The Art of Screenwriting: Fran Walsh
Fran Walsh is a New Zealand writer who has countless great works under her name, which we can analyze as writers for the art of screenwriting. Most notably, Walsh co-wrote The Lord of the Rings film trilogy with her husband and film director Peter Jackson. As we all know, Lord of the Rings is one of the best trilogies ever created.
Besides Lord of the Rings, Walsh has writing credits for The Hobbit trilogy, King Kong, Mortal Engines, The Frighteners, Heavenly Creatures, The Lovely Bones, and Meet the Feebles. Nevertheless, below will discuss what makes Walsh a fantastic writer and what we can learn from her work.
Photo credit: Stuff
Adapting Notable Works
Though Walsh has 21 writing credits, her most notable scripts are adapted from source material. Whether it’s The Lovely Bones, King Kong, the Lord of the Rings trilogy, or The Hobbit Trilogy, all is derived from somewhere. Adapted screenplays present the challenge of sticking to the source material while crafting a great screenplay.
Many writers who face this issue struggle to remember that the foundation of a great script is still essential. You shouldn’t rely on the appeal or popularity of the subject or story you’re writing about. As great as it is to adapt a story, none of that matters if you can’t craft a great story.
Walsh understands that with some of her best work. Even if J. R. R. Tolkien’s work didn’t exist, the Lord of the Rings would still stand as a great film. Fans of Tolkien’s work and people who never read anything from the author equally enjoyed the trilogy. It’s a testament to excellent writing.
Walsh does an excellent job at creating characters that have an ongoing internal struggle. Furthermore, you don’t need something extrinsic like a ring to bring out this struggle. What does your character fight with? Questions? Dread? Weakness? Covetousness? Disdain? What are the worn parts of your characters' hearts?
Will your character let it consume them, or will they conquer it? It’s an example of how character development shapes their personality throughout the story. Try not to think in absolutes. Remember that a character can change based on the scenes and scenarios they experience.
Think of it from your perspective. I imagine you’re a different person today than even a few years ago. People change, especially when discussing the high impact and conflict a script has on a character. Either way, remember to showcase that change; otherwise, the story will feel odd.
Epic Battles and Death Scenes
Practically every story Walsh crafted has an epic battle or death scene in it. There are too many examples to discuss from the Lord of the Rings, the Hobbit, and King Kong. Those battles typically meet to completion when a central side character dies. It’s a matter of making that particular scene stand out.
Walsh feels their passing ought to stir things up when you kill off a character. Characters should feel the characters' melancholy. Perhaps it won’t be until a character sees the characters lament that conflict arises. Basically, kill off a character so that it influences the audience. Remember, there are numerous ways of making a character’s demise resound.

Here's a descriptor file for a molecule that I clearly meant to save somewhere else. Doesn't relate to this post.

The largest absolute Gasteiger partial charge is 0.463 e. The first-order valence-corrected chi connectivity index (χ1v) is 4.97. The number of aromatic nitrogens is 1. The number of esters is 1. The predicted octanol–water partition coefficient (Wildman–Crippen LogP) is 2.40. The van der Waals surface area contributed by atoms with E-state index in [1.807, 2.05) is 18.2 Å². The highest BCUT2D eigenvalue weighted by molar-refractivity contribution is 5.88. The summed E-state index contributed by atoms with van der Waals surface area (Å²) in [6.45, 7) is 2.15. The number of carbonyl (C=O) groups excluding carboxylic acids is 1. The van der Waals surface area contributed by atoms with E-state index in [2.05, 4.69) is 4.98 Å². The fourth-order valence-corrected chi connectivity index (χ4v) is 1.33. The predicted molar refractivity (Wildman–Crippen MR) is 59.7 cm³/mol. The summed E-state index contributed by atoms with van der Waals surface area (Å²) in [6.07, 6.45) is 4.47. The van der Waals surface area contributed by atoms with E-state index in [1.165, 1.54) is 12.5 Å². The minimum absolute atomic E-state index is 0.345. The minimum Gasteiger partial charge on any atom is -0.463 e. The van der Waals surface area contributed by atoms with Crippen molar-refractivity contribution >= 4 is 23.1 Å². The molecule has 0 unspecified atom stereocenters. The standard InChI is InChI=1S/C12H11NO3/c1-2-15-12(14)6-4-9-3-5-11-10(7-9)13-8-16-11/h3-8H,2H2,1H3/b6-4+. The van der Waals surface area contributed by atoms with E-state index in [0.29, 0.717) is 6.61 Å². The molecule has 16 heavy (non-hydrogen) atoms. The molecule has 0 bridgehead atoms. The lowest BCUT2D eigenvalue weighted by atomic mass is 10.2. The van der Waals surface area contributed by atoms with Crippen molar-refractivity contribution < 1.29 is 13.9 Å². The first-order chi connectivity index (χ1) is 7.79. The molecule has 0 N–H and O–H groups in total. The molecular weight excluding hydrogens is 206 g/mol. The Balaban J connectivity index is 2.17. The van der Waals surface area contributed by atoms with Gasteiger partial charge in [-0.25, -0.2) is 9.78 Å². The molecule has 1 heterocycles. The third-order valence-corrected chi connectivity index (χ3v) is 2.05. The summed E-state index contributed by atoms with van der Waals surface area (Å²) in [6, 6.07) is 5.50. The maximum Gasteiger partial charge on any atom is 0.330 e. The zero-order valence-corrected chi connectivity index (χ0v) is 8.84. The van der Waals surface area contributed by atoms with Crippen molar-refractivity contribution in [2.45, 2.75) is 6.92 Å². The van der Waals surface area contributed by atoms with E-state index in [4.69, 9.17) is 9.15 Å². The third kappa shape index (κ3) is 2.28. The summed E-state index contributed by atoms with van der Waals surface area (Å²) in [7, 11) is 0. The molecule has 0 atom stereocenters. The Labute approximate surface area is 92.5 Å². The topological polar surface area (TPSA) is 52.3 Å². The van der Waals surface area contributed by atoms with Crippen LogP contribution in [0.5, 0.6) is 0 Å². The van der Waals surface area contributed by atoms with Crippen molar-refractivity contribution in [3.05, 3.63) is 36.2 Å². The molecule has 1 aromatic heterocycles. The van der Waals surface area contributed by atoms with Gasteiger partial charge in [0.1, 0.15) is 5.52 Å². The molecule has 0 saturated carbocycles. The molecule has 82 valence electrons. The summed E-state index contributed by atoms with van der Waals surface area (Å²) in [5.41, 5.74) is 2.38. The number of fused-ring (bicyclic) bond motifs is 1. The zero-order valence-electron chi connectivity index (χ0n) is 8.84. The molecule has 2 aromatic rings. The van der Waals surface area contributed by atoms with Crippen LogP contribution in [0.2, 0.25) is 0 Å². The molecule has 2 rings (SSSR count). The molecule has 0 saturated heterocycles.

The Lord of the Rings, King Kong, and the Hobbit share the commonality of differing characters. Whether it’s over eccentric individuals, different cultural backgrounds, or personality traits, the films do a great job showcasing these differences. It makes for fascinating writing too, when these differing characters interact.
While making a world in your story, consider how societies can vary and act toward one another. For example, if you’re story features a teenager, a rich guy, the daughter of a rich person, and a food vendor, remember they all have different life outlooks. Doing this adds more authenticity and can make a few fascinating contentions and components for your plot.
Lost of Hope
All of Walsh’s scripts feature a moment where there appears to be a loss of hope. It comes in King Kong when the crew is being wiped from giant insects and worms in the ravine; the Two Towers during the Battle of Helm’s Deep; the Lovely Bones when a neighbor's dog finds Susie's elbow.
While composing your story, you need to cause your audience to realize that the objective of your central character is exceptionally challenging. It ought not to be a cakewalk. The loss of hope moment is where you make your audience wonder if accomplishing the objective is possible.
Each Point of View Plays a Part
Walsh’s stories typically feature several points of view, all of which play a part in the main story. Frequently in stories, the differing point of view is exclusively for a fascinating subplot. However, it doesn't have to do with the story's primary concern.
It can be intriguing, be a redirect for the plot, or be confounding for the audience. Remember its importance while utilizing a differing point of view method. Basically, only go this route if it benefits your story.
Best Fran Walsh Scripts
● The Lord of the Rings Trilogy
● The Hobbit Trilogy
● King Kong
● The Lovely Bones